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Bougault V.,University of Quebec | Bougault V.,University Du Droit Et Of La Sante Of Lille | Turmel J.,University of Quebec | Boulet L.P.,University of Quebec
Clinical and Experimental Allergy | Year: 2010

Background Rhinitis is commonly reported by swimmers. Seasonal allergic rhinitis may impair athletes' performance and quality of life (QOL). No data are currently available on the changes of nasal symptoms during and after a swimming season. We aimed to determine in competitive swimmers: (1) the prevalence of rhinitis and its impact on their QOL during an intense training programme, (2) the changes in nasal symptoms and QOL after a resting period and (3) the relationship between rhinitis and airway hyperresponsiveness (AHR). Methods Thirty-nine swimmers and 30 healthy controls answered the Rhinitis Quality of Life Questionnaire (RQLQ) and scored nasal symptoms on a seven-point Likert scale during the week preceding their visit. Subjects had allergy skin prick tests and a methacholine challenge. Peak nasal inspiratory flows were also measured. The athletes performed these tests during an intense training period (V1), outside the pollen season and after at least 2 weeks without swimming (V2). Results At V1, rhinitis symptoms were reported by 74% of swimmers and 40% of controls (P<0.01). Eighty-four percent of swimmers and 72% of controls were atopic (NS). RQLQ score was higher in swimmers compared with controls at V1 (27.3 ± 28.5 vs. 9.5 ± 12.7, respectively, P<0.005). The presence of AHR during training did not correlate with the presence of rhinitis symptoms. At V2, the nasal symptoms and RQLQ scores were similar in swimmers and controls. Conclusion Intense swimming training is associated with an increase in nasal symptoms and impairment in QOL in most competitive swimmers. Such an increase is not related to seasonal allergen exposure in atopic athletes and probably results from chlorine derivative exposure. © 2010 Blackwell Publishing Ltd. Source


Couturier C.,University of Lille Nord de France | Couturier C.,French Institute of Health and Medical Research | Couturier C.,University Du Droit Et Of La Sante Of Lille | Couturier C.,Institute Pasteur Lille | And 4 more authors.
Frontiers in Endocrinology | Year: 2012

Each step of the cell life and its response or adaptation to its environment are mediated by a network of protein/protein interactions termed "interactome." Our knowledge of this network keeps growing due to the development of sensitive techniques devoted to study these interactions. The bioluminescence resonance energy transfer (BRET) technique was primarily developed to allow the dynamic monitoring of protein/protein interactions (PPI) in living cells, and has widely been used to study receptor activation by intra- or extra-molecular conformational changes within receptors and activated complexes in mammal cells. Some interactions are described as crucial in human pathological processes, and a new class of drugs targeting them has recently emerged. The BRET method is well suited to identify inhibitors of PPI and here is described why and how to set up and optimize a high throughput screening assay based on BRET to search for such inhibitory compounds. The different parameters to take into account when developing such BRET assays in mammal cells are reviewed to give general guidelines: considerations on the targeted interaction, choice of BRET version, inducibility of the interaction, kinetic of the monitored interaction, and of the BRET reading, influence of substrate concentration, number of cells and medium composition used on the Z' factor, and expected interferences from colored or fluorescent compounds. © 2012 Couturier and Deprez. Source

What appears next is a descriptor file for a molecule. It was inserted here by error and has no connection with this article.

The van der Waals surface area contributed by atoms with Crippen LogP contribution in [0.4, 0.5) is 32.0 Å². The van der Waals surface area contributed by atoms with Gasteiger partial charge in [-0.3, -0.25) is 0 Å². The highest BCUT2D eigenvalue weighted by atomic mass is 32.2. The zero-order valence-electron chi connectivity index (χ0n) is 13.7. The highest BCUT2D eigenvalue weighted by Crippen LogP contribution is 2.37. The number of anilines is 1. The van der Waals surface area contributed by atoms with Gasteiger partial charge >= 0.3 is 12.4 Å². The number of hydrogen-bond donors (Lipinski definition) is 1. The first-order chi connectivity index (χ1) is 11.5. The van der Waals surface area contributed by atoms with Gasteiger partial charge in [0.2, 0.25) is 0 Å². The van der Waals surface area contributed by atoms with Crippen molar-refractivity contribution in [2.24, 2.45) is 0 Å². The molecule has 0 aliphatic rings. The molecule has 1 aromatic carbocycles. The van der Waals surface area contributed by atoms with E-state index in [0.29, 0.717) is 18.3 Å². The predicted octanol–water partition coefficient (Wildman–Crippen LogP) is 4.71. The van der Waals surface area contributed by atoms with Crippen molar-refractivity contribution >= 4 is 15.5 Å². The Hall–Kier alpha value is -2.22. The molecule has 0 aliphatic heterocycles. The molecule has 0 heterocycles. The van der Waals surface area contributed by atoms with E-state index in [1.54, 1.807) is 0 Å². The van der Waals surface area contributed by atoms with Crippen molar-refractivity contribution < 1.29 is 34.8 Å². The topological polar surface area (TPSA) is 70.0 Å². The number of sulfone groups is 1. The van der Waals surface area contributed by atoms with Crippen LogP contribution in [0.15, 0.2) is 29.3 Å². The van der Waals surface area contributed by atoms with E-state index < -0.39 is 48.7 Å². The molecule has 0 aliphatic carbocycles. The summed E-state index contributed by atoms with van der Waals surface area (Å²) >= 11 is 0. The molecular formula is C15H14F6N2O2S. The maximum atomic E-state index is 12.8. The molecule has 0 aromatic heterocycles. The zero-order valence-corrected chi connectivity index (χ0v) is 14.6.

Buttner S.,University of Graz | Delay C.,Catholic University of Leuven | Delay C.,French Institute of Health and Medical Research | Delay C.,University of Lille Nord de France | And 20 more authors.
PLoS ONE | Year: 2010

Background: Parkinson's disease is characterized by the presence of cytoplasmic inclusions, known as Lewy bodies, containing both aggregated a-synuclein and its interaction partner, synphilin-1. While synphilin-1 is known to accelerate inclusion formation by a-synuclein in mammalian cells, its effect on cytotoxicity remains elusive. Methodology/Principal Findings:We expressed wild-type synphilin-1 or its R621C mutant either alone or in combination with a-synuclein in the yeast Saccharomyces cerevisiae and monitored the intracellular localization and inclusion formation of the proteins as well as the repercussions on growth, oxidative stress and cell death. We found that wild-type and mutant synphilin-1 formed inclusions and accelerated inclusion formation by a-synuclein in yeast cells, the latter being correlated to enhanced phosphorylation of serine-129. Synphilin-1 inclusions co-localized with lipid droplets and endomembranes. Consistently, we found that wild-type and mutant synphilin-1 interacts with detergent-resistant membrane domains, known as lipid rafts. The expression of synphilin-1 did not incite a marked growth defect in exponential cultures, which is likely due to the formation of aggresomes and the retrograde transport of inclusions from the daughter cells back to the mother cells. However, when the cultures approached stationary phase and during subsequent ageing of the yeast cells, both wild-type and mutant synphilin-1 reduced survival and triggered apoptotic and necrotic cell death, albeit to a different extent. Most interestingly, synphilin-1 did not trigger cytotoxicity in ageing cells lacking the sirtuin Sir2. This indicates that the expression of synphilin-1 in wild-type cells causes the deregulation of Sir2-dependent processes, such as the maintenance of the autophagic flux in response to nutrient starvation. Conclusions/Significance: Our findings demonstrate that wild-type and mutant synphilin-1 are lipid raft interacting proteins that form inclusions and accelerate inclusion formation of a-synuclein when expressed in yeast. Synphilin-1 thereby induces cytotoxicity, an effect most pronounced for the wild-type protein and mediated via Sir2-dependent processes. © 2010 Bü ttner et al. Source